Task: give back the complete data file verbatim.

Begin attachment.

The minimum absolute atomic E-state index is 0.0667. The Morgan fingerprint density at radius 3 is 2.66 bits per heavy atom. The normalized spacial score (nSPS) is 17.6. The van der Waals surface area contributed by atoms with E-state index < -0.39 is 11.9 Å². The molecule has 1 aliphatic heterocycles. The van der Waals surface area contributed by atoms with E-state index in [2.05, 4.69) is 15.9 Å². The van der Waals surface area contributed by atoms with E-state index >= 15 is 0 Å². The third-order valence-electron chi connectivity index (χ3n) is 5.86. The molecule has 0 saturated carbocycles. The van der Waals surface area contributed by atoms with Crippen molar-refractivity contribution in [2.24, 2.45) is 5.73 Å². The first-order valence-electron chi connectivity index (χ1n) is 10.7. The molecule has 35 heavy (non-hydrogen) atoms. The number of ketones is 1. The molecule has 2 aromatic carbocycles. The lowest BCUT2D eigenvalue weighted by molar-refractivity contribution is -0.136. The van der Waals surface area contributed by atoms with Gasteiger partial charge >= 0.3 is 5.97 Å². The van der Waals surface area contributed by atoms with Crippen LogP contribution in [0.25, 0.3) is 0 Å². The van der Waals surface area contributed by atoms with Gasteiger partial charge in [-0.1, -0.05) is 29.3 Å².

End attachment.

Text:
The minimum absolute atomic E-state index is 0.0667. The Morgan fingerprint density at radius 3 is 2.66 bits per heavy atom. The normalized spacial score (nSPS) is 17.6. The van der Waals surface area contributed by atoms with E-state index < -0.39 is 11.9 Å². The molecule has 1 aliphatic heterocycles. The van der Waals surface area contributed by atoms with E-state index in [2.05, 4.69) is 15.9 Å². The van der Waals surface area contributed by atoms with E-state index >= 15 is 0 Å². The third-order valence-electron chi connectivity index (χ3n) is 5.86. The molecule has 0 saturated carbocycles. The van der Waals surface area contributed by atoms with Crippen molar-refractivity contribution in [2.24, 2.45) is 5.73 Å². The first-order valence-electron chi connectivity index (χ1n) is 10.7. The molecule has 35 heavy (non-hydrogen) atoms. The number of ketones is 1. The molecule has 2 aromatic carbocycles. The lowest BCUT2D eigenvalue weighted by molar-refractivity contribution is -0.136. The van der Waals surface area contributed by atoms with Gasteiger partial charge >= 0.3 is 5.97 Å². The van der Waals surface area contributed by atoms with Crippen LogP contribution in [0.25, 0.3) is 0 Å². The van der Waals surface area contributed by atoms with Gasteiger partial charge in [-0.1, -0.05) is 29.3 Å².